The UK recorded the highest inflation rate for 30 years in March at 7%. But what does high UK inflation have to do with the pound and currency movements?
Why was UK inflation so high in March?
The UK’s annual inflation rate rose to 7% in March, exceeding market expectations of 6.7%. Motor fuels and petrol costs made a large contribution to the high reading, with furniture and household services, gas, electricity and food also rising in price.
There are expectations that inflation could rise even further as the year goes on. The war in Ukraine and elevated energy costs are set to continue, meaning that prices could stay high for some time.
How has high UK inflation impacted the pound?
After this inflation data was released, the pound strengthened slightly against the euro. However, could it have a longer-term impact on sterling?
Inflation is now well above the Bank of England’s target of 2%. There are now rising expectations that the Bank of England will hike interest rates again at its next monetary policy meeting, which could provide support for sterling.
Higher inflation is associated with hiking interest rates, and higher interest rates can attract foreign investment, which is likely to increase demand for the pound.
However, subsequent economic data, which is linked to high inflation, has caused the pound to weaken. UK retail sales fell in March as soaring prices forced consumers to cut back on spending, particularly on food and fuel. Consumer confidence also fell to levels lower than those seen during the 2008 financial crisis.
This caused sterling to fall due to worries about the cost-of-living crisis and UK economy.
How will the Bank of England react?
With inflation so high, many predict that the Bank will continue to raise interest rates. Experts also think that the interest rate will reach 2% within a year.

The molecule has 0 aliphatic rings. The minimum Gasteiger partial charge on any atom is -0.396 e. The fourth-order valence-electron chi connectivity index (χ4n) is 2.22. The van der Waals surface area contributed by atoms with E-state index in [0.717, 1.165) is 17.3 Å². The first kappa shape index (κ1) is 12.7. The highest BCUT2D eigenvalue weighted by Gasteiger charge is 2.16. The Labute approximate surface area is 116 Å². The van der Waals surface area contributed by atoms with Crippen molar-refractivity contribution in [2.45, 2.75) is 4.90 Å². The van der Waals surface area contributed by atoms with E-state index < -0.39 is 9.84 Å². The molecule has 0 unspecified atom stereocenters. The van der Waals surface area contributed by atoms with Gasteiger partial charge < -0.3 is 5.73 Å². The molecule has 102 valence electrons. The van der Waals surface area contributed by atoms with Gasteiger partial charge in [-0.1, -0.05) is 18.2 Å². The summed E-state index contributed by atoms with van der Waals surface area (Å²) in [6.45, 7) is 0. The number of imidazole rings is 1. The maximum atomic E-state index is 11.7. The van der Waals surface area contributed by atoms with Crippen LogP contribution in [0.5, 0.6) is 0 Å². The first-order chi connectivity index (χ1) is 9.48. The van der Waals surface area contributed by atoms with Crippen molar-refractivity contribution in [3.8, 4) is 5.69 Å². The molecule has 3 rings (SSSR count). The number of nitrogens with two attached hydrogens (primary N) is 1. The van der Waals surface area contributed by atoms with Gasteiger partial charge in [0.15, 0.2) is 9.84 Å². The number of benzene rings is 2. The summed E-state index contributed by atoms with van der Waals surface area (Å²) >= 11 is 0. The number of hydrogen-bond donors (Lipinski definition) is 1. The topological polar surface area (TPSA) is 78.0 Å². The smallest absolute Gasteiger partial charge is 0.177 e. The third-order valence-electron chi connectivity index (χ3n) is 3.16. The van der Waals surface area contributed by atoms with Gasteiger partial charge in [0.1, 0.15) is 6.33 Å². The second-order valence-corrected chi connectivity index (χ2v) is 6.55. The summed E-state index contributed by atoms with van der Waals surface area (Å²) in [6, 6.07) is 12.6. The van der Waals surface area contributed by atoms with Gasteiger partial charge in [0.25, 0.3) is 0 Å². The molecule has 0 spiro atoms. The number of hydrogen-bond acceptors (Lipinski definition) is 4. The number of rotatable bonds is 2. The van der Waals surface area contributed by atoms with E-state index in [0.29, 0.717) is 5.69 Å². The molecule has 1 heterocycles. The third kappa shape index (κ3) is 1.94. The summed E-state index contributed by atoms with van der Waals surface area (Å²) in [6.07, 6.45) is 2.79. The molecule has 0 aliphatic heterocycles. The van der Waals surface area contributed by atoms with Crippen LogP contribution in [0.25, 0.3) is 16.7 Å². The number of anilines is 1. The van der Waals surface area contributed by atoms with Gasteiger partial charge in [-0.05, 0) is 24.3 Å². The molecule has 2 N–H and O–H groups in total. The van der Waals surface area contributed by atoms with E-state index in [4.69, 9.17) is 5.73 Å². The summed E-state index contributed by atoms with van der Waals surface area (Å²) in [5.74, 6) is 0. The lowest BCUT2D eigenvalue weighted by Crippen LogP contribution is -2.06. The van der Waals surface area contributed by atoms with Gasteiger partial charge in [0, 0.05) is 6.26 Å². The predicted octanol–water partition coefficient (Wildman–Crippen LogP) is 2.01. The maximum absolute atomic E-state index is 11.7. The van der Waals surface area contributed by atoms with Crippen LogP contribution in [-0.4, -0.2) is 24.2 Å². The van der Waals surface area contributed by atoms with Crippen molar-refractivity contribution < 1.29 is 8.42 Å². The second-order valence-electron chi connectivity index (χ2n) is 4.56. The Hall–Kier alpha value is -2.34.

Bank of England official, Catherine Mann, recently suggested further interest rate hikes are possible and that the UK economy is already seeing signs of ‘stagflation’ – a combination of slow economic growth and high inflation.
The currency markets will now await the Bank of England’s next monetary policy meeting, which is due to take place on May 5. Any comments following this regarding inflation, interest rates and monetary policy could have an impact on the pound.
What does EU and US inflation data look like?
How the pound fares could also depend on other central banks, particularly the Federal Reserve and the European Central Bank. If the Bank of England leads the way with tapering monetary policy and hiking interest rates, taking action ahead of these other banks, this could boost the pound.
European Central Bank officials are still maintaining a cautious approach. However, recent comments from ECB Governing Council member, Martins Kazaks, and Vice President, Luis de Guindos, suggest that an interest rate hike in July is “possible”.
Inflation for the eurozone in March came in slightly lower than expected, at 7.4%. Nonetheless, this was still up from the 5.9% figure in February so supports the rhetoric that the ECB may need to raise interest rates soon.
The dollar has been supported by the Federal Reserve’s stance on interest rates. Federal Reserve officials have suggested that interest rates will continue to be hiked and aggressive action will be taken throughout the year. US inflation is at 8.5%, however, policymakers need to balance tackling this with economic recovery. If interest rates are raised too quickly, this could impact demand and slow economic progress following the pandemic.
How can you protect your business from currency movements?
Although inflation is predicted to rise further this year, it is impossible to predict how the pound will fare in the coming days and weeks. In these uncertain times, it’s wise to protect your business from volatility. Call us now on 020 7898 0500 or email us on email@example.com.